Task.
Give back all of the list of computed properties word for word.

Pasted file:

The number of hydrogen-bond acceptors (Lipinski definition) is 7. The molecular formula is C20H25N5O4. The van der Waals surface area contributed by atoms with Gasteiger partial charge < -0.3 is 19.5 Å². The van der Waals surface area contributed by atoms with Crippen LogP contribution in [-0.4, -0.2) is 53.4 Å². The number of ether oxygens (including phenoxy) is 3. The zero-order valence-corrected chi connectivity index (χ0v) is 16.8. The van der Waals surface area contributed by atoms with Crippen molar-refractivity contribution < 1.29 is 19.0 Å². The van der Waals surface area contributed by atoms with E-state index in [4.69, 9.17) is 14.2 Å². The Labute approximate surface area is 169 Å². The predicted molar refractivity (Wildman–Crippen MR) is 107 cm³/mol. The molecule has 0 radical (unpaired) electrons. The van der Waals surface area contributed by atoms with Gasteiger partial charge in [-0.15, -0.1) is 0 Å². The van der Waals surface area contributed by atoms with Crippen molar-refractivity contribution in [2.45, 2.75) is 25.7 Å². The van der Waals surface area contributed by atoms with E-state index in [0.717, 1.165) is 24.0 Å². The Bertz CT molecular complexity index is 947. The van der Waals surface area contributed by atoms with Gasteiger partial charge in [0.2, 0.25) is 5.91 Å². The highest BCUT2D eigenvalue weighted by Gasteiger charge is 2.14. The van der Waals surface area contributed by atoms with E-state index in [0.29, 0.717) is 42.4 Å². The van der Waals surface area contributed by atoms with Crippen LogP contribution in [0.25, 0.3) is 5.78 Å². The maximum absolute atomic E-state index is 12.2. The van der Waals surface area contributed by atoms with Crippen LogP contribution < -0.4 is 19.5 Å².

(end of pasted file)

The number of hydrogen-bond acceptors (Lipinski definition) is 7. The molecular formula is C20H25N5O4. The van der Waals surface area contributed by atoms with Gasteiger partial charge < -0.3 is 19.5 Å². The van der Waals surface area contributed by atoms with Crippen LogP contribution in [-0.4, -0.2) is 53.4 Å². The number of ether oxygens (including phenoxy) is 3. The zero-order valence-corrected chi connectivity index (χ0v) is 16.8. The van der Waals surface area contributed by atoms with Crippen molar-refractivity contribution < 1.29 is 19.0 Å². The van der Waals surface area contributed by atoms with E-state index in [4.69, 9.17) is 14.2 Å². The Labute approximate surface area is 169 Å². The predicted molar refractivity (Wildman–Crippen MR) is 107 cm³/mol. The molecule has 0 radical (unpaired) electrons. The van der Waals surface area contributed by atoms with Gasteiger partial charge in [-0.15, -0.1) is 0 Å². The van der Waals surface area contributed by atoms with Crippen molar-refractivity contribution in [2.45, 2.75) is 25.7 Å². The van der Waals surface area contributed by atoms with E-state index in [0.717, 1.165) is 24.0 Å². The Bertz CT molecular complexity index is 947. The van der Waals surface area contributed by atoms with Gasteiger partial charge in [0.2, 0.25) is 5.91 Å². The highest BCUT2D eigenvalue weighted by Gasteiger charge is 2.14. The van der Waals surface area contributed by atoms with E-state index in [0.29, 0.717) is 42.4 Å². The van der Waals surface area contributed by atoms with Crippen LogP contribution in [0.25, 0.3) is 5.78 Å². The maximum absolute atomic E-state index is 12.2. The van der Waals surface area contributed by atoms with Crippen LogP contribution < -0.4 is 19.5 Å².